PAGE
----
The lonely planet told us that the stretch of road between Korotogo and Korolevu was one of the most scenic stretches on the island and it wasn't kidding.  The road follows the coast and we have views of turquoise waters for most of the way.  Very healthy frangipanis line the road,  the foliage deep green,  the flowers' milky petals turning outward from their lemony centres and up towards the sun.  The coast is lined with coconut palms and the sky is bright. Everywhere you look is gorgeous.

We make our way to Biausevu Village where we intend to walk to the waterfall. We pay a local 25 FJD each (stung? Maybe.  We were expecting it to be 10 FJD each) and he points us in the right direction and away we go. The walk takes us through beautiful trees and along the river (and across the river 9 times)  for about 30 minutes until it opens up with a cascade down the rocks and a beautiful cool pool.  We swim and Nath goes under the waterfall and I try to but I can't because it's too strong and the wind and the water pushes me down and away so I just swim near it and that is enough.

Then it's on to Pacific Harbour and we are checking into the Uprising Resort and we have a villa and it's lovely including air conditioning which makes us feel very spoiled after our week on the island.

Day 11

Bull shark dive day.

When we found out about the Beqa Adventure Divers shark dive out of Pacific Harbour we were keen to give it a try. But after learning more about it and reading the reviews we decided to give it a miss. At best it sounded not that great,  but at worst it sounded down right dodgy.  However,  the day before driving to Pacific Harbour a friend messaged me saying I must do the shark dive at Beqa Lagoon so we thought fuck it,  better do it.  We tried,  from that moment,  to book a trip but were totally unable to connect with the dive company.  When we woke up this morning we decided to just show up and cross our fingers that they had room on the boat for us.

And they did.

And thank goodness.

It was one of the single most incredible dive experiences of my life.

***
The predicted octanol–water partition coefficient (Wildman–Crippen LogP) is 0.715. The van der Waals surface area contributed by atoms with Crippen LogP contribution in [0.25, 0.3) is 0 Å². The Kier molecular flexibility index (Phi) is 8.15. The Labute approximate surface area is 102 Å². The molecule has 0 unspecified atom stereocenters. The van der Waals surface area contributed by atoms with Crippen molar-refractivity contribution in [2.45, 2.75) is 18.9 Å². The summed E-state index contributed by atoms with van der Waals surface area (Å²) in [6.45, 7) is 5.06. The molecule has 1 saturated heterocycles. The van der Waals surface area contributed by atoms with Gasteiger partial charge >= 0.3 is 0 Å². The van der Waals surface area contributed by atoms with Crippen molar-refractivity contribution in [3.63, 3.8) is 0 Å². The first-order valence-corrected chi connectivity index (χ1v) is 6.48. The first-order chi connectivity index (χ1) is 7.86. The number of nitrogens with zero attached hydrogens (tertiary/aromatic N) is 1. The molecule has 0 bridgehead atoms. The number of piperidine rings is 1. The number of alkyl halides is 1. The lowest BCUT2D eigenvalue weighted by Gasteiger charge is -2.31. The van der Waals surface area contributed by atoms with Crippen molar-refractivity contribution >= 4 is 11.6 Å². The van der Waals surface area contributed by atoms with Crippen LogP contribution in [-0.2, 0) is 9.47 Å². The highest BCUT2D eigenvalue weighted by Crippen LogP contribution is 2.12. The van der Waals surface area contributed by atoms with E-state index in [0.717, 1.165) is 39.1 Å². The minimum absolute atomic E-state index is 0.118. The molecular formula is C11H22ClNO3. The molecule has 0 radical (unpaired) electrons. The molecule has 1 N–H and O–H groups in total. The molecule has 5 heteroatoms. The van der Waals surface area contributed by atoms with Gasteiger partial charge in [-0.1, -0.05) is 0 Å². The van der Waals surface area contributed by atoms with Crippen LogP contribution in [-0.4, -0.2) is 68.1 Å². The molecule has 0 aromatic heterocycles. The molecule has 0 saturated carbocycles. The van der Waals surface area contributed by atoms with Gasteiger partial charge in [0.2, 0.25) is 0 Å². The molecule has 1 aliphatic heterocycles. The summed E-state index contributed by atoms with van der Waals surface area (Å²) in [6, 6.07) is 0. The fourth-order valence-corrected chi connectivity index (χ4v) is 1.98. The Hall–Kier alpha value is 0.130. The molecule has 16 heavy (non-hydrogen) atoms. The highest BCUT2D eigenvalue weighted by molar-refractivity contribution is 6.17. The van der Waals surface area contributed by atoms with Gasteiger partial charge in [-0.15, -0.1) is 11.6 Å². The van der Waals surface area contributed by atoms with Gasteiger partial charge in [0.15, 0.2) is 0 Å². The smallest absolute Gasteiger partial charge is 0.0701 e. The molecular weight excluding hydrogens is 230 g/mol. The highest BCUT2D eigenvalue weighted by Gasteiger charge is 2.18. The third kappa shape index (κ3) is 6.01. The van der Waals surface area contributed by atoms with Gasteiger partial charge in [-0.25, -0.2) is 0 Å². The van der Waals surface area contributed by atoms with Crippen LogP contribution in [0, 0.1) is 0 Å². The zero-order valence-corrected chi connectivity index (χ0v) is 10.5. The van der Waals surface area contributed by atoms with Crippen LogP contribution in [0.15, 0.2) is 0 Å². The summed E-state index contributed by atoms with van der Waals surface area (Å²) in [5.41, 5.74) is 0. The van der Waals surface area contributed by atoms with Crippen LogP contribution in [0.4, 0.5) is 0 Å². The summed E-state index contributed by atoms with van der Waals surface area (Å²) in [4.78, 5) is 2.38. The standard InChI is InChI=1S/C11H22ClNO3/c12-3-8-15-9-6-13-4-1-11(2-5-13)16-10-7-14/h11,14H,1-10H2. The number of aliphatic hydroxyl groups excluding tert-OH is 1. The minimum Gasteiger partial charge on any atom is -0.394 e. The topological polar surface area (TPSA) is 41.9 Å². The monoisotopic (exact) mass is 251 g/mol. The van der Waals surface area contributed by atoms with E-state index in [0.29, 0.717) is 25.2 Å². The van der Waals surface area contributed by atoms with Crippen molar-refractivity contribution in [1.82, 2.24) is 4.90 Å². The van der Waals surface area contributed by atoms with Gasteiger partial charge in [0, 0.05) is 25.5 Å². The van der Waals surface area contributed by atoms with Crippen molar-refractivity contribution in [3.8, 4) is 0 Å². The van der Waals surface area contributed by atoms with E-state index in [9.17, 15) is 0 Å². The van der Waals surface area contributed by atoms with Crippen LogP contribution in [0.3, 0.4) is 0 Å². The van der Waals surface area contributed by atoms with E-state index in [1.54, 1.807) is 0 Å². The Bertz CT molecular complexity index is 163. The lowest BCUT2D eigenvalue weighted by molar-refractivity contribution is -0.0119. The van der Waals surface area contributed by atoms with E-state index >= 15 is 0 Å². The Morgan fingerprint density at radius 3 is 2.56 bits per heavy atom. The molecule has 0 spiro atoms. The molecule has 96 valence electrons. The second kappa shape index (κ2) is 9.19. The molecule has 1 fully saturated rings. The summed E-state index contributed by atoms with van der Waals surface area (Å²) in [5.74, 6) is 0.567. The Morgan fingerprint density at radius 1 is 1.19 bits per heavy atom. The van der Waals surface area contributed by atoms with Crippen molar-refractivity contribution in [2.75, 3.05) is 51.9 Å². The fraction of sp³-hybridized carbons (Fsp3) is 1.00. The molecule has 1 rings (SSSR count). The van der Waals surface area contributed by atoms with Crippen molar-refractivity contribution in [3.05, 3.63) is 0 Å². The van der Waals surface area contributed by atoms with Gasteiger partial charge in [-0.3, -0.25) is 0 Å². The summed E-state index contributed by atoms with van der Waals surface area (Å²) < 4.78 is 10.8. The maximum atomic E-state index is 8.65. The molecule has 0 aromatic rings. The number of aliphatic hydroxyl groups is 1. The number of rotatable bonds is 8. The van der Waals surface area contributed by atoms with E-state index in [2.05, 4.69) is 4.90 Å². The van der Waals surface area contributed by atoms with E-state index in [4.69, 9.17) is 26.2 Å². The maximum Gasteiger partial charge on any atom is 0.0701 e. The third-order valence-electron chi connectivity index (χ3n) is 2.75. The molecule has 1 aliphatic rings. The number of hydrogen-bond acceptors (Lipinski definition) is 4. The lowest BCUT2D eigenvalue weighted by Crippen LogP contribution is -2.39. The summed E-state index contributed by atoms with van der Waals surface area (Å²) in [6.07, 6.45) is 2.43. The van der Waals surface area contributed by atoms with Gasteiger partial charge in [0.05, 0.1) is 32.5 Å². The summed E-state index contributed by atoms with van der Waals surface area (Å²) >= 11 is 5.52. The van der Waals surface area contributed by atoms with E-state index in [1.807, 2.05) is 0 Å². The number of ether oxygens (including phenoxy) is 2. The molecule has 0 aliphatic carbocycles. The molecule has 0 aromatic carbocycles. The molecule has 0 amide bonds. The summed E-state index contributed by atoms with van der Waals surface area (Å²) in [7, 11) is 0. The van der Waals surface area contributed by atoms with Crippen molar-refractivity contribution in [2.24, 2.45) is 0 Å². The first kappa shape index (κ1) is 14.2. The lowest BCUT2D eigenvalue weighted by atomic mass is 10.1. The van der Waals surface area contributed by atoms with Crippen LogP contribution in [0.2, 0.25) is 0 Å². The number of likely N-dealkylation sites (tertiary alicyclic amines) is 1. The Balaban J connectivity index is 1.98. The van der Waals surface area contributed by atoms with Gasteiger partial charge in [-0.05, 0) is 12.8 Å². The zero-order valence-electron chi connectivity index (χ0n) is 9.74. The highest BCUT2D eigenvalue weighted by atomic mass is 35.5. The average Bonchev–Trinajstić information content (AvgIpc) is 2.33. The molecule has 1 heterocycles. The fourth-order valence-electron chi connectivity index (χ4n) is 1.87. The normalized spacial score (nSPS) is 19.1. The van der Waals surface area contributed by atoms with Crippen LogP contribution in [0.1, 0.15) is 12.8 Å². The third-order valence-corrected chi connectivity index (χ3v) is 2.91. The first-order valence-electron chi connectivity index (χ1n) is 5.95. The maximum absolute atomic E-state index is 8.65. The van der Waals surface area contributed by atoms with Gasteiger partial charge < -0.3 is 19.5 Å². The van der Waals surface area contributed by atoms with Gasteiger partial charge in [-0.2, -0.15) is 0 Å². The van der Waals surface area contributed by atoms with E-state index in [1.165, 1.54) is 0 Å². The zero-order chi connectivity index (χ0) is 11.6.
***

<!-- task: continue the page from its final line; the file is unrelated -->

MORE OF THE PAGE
After the dive we take a trip to the chemist to get an antibiotic for my sea ulcer because, yup,  I have a sea ulcer now. What started out as an insect bite then a sore then an infected sore is now an angry red throbbing puss filled ulcerated hole on my fucking leg. It's pretty gross and obviously I don't like talking about it but it's becoming a fairly big part of my days now so my journal won't be an accurate account of my 2 weeks in Fiji if I leave it out. At the very least I have to say don't scratch your bug bites!

We spend the afternoon hanging out in our flash for us villa because I don't want to put my sea ulcer in the pool and we are tired from our big day and nothing will be as good as our shark dive anyway!

Sunset drinks at the bar and dinner in the restaurant and an early night because we have another big day of adventuring tomorrow!

Day 12

We are up and at breakfast at 6:30 in preparation for our 6:45 pick up.  We go first to the office to fill out paperwork and then onto a bus to drive through untamed hills to the upper Navua region where we will begin our rafting expedition.  The drive takes us through some of the most stunning scenery we have seen on the islands of Fiji,  and the river where we find our rafts  waiting for us is absolutely gorgeous. There isn't much water,  partly because of the time of year,  but also because it has been  particularly dry here. The rapids,  which can get up to level 7 + 8 don't get higher than a 2. The trek down the river (which  only takes an hour when the river is high and the rapids are strong) takes us almost 5 hours. And we love every second of it.  We swim down a gorge,  stand under waterfalls,  and the guide spins us through the rapids so it feels like an adventure.  And I only fall out of the boat once which is pretty good going for me. We would have liked a little more of a challenge in the rapids,  but the beauty of the river made it a trip worth taking even without the difficulty level. Nath didn't close the latch on his camera property and flooded it,  and my sea ulcer looks utterly ghastly,  but overall it was the best day.  Well,  second best,  cos we totally dived with the bull sharks yesterday,  remember?